Office Document Strategies Blog

Time Is Running Out On Windows 2003 Server

Posted by Lee Kirkby on Wed, Feb 4, 2015 @ 07:02 AM

Like Windows XP last year, Microsoft has announced the impending end for Windows Server 2003 with support stopping July 14 2015.  What this means is that Microsoft will no longer issue security and bug updates for this server platform effective this coming July.  Windows_2003_Server_Toolkit_Notice

This is an important step for any company which is currently running a Windows 2003 Server as it will increase the potential for there to be security problems and also for any issues which arise becoming more serious than before.  Windows Server 2003 is an old but still well used throughout the world.  Data from spring 2014 indicated that as many as eleven million Windows Server 2003 installations are still in existence.  If you are one or more of those then doing some planning now so that you can migrate to a newer platform in an orderly manner is well worth the time.

Continuing to operate important IT infrastructure on an outdated server platform is ill advised for many reasons but once the security support for the system is ended then the risks increase substantially.

Toolkit available

To assist businesses to look at their installations and to begin the process of upgrading Microsoft offers several tools which can ease the analysis.  Get assistance in looking at what an upgrade might look like to begin your homework.  By working through the material provided you can get a better understanding of what is needed and why you should act now to avoid issues later.

Warning

Microsoft will promote to you the benefits of moving to a cloud platform using one of their several cloud options as opposed to doing an upgrade to a newer server platform on your own hardware.  This fits with Microsoft's strategy to become a services company as opposed to a software designed and vendor.  There are other options to consider and still stay on the Microsoft Server platform without going cloud.  Take the time to look at both before taking the pitch for cloud as the only choice.  It may work for you and it may be the right choice but you need to consider many things in a cloud installation and deciding just to move from the obsolete 2003 platform is only one consideration.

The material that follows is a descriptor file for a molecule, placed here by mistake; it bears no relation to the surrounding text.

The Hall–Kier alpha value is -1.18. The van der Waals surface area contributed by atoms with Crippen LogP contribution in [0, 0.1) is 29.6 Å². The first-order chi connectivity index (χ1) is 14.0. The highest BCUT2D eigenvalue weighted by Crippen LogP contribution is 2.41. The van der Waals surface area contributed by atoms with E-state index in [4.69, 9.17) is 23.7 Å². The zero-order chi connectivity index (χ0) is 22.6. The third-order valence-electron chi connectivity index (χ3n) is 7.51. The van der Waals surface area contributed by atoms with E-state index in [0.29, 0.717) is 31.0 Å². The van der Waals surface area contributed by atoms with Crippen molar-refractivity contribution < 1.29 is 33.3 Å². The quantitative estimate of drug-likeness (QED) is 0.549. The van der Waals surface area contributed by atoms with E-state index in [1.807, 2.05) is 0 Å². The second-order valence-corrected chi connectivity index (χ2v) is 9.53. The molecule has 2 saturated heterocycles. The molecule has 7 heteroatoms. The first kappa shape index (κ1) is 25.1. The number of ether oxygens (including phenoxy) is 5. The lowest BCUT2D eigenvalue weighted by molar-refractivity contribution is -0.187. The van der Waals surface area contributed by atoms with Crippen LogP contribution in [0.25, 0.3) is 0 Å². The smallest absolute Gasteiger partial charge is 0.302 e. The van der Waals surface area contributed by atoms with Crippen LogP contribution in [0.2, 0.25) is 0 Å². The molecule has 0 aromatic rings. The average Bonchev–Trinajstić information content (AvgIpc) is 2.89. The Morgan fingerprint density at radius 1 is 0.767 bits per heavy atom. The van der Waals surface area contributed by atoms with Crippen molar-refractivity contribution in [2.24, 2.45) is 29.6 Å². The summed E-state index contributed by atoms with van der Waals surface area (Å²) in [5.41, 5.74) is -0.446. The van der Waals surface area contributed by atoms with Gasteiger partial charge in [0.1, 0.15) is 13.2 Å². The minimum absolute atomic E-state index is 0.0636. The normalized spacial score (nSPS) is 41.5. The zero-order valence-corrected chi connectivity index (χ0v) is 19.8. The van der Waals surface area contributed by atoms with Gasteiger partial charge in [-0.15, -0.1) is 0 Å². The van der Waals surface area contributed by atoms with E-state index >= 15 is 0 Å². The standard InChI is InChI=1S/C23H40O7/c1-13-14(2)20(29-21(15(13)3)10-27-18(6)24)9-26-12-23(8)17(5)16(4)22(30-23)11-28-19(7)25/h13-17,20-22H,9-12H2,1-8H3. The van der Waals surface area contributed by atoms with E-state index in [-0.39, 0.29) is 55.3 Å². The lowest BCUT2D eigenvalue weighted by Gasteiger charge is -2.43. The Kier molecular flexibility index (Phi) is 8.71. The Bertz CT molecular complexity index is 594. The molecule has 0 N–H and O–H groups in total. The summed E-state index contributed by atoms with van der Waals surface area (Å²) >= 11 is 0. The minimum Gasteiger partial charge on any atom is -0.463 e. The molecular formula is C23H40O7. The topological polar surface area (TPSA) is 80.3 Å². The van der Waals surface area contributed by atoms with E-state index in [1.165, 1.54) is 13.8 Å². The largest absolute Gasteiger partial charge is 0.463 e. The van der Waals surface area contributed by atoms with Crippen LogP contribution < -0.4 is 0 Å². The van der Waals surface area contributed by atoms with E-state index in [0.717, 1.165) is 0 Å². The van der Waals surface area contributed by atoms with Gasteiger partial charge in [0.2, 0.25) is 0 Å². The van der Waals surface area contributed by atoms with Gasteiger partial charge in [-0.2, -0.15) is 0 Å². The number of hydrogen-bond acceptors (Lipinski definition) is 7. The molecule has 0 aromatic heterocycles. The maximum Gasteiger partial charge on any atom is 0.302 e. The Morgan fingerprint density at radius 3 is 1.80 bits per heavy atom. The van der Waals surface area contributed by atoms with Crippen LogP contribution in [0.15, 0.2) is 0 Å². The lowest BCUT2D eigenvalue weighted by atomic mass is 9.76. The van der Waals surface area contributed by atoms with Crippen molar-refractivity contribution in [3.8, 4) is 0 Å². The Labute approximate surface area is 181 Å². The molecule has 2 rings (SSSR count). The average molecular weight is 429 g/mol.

Current versions

Effective December 31 2014 Microsoft declared end of life for the 2008 series of server products.  This means that Microsoft will no longer sell through these products to end users althought resellers may have copies available that they can still sell.  End of life does not mean that Microsoft with end security and bug updates for the 2008 series however so continuing their use is ok at this time.

The currently available server versions from MS centre around the 2012 server series both in installed and cloud based installations.  SQL Server 2011 is the current level of database server.  Servers are the heart of an IT network so understanding which is best for you is an important issue.

Deciding what server software you might migrate to, will be dictated by the software you need to run on the server.  Line of business software is critical to most companies and ensuring that your vendor's package will operate effectively with the new server package you choose is one of the first steps to undertake in any migration plan.  This becomes even more critical if you are looking at cloud server delivery or running with virtual servers.

What ever you decide to do, once you start considering your move from 2003 getting advice from your IT support supplier is an important step unless you have undertaken server migrations before.  The mechanics, hardware configuration and planning are not things which you want to experiment with.

Take a look at what you are running on any Windows 2003 servers and start the process now.  Don't wait for 'spring" as the timeline for replacement is now and you will find that delay in starting the process only creates aggravation and challenge in the end.

Are you still running Windows Server 2003?  Time to act.

Lee K

Small Business Data Protection Backup Criteria

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Topics: server software, IT network, IT support